Claims about reviving the dead played into disputes over the proper time between death and burial.  For more than 1500 years, Jewish law has generally required burying the dead before the subsequent nightfall.[6]  By no latter than the eleventh century, some scholars in the Islamic world thought that Galen had written a treatise entitled, “On the Prohibition of Interment until Twenty-four Hours after Death.”[7]  This book apparently was concerned with the burial of persons who physicians could revive.  While ostensibly positioned as a claim to medical expertise (no medical figure had more authority than Galen), it probably was actually a thrust in inter-religious polemics.

Today, the Lazarus Phenomenon refers to persons whom doctors have declared dead, but who, usually less than an hour later, are recognized to be alive.  No reputable doctor today would want to be associated with a literal claim to reviving the dead.  That’s not out of respect for Asclepius or Jesus.  Avoiding malpractice, rather than being perfect, is the more important concern for physicians today.

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Notes:

[1] Edelstein (1945), vol. 1, T. 56, T. 66-93; vol. 2, pp. 39-47.  Claims that Asclepius revived the dead date back to at least as far as 600 BGC.  Aeschylus, Agamemnon, 1019-24, states, “Even him {Asclepius} who possessed the skill to raise from the dead — did not Zeus put a stop to him as a precaution?” Wright (2003) pp. 76, 83 states:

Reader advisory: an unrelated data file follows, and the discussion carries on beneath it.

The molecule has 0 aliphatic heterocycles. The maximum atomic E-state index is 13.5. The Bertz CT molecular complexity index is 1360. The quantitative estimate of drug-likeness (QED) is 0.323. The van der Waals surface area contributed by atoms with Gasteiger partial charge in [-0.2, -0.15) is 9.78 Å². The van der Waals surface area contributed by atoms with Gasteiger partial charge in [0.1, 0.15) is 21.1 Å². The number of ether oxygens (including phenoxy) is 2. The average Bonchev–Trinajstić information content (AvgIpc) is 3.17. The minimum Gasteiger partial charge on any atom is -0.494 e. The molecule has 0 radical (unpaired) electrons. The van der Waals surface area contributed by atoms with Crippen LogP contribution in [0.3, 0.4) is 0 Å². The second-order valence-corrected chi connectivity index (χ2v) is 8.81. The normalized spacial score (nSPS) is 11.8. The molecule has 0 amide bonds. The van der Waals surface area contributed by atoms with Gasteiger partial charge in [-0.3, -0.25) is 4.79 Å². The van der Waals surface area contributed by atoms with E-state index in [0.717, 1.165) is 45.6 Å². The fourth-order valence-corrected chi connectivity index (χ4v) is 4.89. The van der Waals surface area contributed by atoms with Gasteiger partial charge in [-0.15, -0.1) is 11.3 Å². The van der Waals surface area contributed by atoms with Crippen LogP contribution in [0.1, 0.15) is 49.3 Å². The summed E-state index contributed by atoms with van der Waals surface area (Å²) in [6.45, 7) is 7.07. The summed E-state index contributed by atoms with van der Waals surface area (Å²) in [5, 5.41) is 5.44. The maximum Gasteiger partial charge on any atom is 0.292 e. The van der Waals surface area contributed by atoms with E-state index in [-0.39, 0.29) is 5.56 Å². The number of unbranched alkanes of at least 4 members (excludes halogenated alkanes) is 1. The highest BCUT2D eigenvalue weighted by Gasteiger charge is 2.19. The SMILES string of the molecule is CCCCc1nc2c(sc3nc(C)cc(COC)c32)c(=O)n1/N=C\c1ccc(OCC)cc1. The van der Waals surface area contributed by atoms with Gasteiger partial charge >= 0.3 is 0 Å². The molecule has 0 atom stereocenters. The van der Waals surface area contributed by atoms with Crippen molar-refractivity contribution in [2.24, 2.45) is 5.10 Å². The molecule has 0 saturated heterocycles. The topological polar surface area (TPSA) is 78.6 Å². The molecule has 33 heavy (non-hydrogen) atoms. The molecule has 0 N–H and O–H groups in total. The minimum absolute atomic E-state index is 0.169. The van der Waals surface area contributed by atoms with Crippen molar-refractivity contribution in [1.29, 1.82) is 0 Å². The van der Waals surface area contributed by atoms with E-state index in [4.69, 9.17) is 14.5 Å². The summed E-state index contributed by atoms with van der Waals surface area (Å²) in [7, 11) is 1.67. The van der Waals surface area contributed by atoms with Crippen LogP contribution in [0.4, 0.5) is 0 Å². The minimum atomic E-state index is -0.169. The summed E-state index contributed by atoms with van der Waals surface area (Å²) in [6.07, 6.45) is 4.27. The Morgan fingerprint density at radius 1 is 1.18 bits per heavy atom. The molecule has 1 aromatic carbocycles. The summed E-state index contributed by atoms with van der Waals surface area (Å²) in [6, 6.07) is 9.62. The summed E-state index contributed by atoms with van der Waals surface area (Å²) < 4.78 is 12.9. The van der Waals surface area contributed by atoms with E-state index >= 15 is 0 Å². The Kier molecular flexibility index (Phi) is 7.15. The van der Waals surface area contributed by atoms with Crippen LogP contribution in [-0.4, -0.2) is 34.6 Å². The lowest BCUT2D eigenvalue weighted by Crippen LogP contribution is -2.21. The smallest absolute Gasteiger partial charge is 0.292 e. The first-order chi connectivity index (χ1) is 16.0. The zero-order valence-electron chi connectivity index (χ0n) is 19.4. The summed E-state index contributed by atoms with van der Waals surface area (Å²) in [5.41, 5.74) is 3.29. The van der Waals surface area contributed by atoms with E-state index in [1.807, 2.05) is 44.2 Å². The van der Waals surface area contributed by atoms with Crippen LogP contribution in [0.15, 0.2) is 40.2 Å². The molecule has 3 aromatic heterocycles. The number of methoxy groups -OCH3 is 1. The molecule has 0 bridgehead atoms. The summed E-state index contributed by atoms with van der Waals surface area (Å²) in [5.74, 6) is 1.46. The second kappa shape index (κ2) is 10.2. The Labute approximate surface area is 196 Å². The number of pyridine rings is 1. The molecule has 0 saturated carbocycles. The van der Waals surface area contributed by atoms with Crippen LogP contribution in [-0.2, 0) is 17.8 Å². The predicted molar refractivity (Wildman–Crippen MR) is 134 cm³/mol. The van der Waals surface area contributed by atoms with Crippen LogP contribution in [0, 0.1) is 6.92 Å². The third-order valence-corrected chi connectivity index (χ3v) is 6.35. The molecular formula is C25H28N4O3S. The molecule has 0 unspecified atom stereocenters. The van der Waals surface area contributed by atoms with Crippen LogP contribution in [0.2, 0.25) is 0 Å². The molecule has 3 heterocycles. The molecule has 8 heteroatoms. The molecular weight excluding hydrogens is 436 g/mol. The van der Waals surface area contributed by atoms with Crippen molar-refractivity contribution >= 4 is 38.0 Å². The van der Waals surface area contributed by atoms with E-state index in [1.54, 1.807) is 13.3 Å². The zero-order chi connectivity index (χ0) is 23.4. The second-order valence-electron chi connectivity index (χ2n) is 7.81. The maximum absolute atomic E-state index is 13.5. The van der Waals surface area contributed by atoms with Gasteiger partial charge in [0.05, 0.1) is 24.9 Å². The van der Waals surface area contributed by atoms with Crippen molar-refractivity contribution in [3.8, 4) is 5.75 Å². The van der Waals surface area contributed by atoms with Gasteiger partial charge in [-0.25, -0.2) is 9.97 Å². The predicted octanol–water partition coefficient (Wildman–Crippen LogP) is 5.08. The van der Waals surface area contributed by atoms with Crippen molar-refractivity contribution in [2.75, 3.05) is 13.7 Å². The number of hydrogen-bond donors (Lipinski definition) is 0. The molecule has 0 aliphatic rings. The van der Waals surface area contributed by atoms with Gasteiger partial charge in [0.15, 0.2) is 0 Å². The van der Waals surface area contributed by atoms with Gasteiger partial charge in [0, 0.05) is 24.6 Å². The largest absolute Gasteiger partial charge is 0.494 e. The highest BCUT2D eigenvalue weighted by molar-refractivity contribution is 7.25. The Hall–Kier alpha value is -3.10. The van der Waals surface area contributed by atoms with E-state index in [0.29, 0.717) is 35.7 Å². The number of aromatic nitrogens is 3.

Nobody in the pagan world of Jesus’ day and thereafter actually claimed that somebody had been truly dead and had then come to be truly, and bodily, alive once more.  … The ancient world was thus divided into those who said that resurrection didn’t happen, though they might have wanted it to, and those who said they didn’t want it to happen, knowing that it couldn’t anyway.

That’s not correct.  Claims that Asclepius, and probably other physicians as well, had revived the dead surely existed in the ancient world.  While Endsjø (2009)’s interpretation of Paul’s beliefs is questionable, that work rightly emphasizes that ancient Greeks valued bodily physicality and hoped for restoration of bodily life after death.  Most humans throughout history have probably shared that value and hope.

[2] John 11:1-44 (reviving Lazarus); Luke 7:11-17 (reviving the widow’s son at Nain); Luke 8:40–56 (reviving the daughter of Jairus); Luke Mark 5:21–43, Matthew 9:18–26,  Luke 5:13 (healing leper); Luke 5:24 (healing paralytic); John 9:1-11 (curing the blind); Mark 1:40-5 (healing leper), and many other cases recounted in the Gospels.  Jesus to his followers was the perfect physician.

[3] HP pp. 730-1.  I have corrected a minor, obvious mistake in the translation.   Aulus Cornelius Celsus (c. 25 BGC to 50 GC) describes a similar incident:

rumor has spread it about that some have revived whilst being carried out to burial. … Asclepiades {Asclepiades of Prusa, a Greek physician}, when he met the funeral procession, recognized that a man who was being carried out to burial was alive

Celsus, De Medicina, II, 6.13-15.  Pliny the Elder, Natural History, Bk. XXVI, Ch. 8, notes of Asclepiades of Prusa: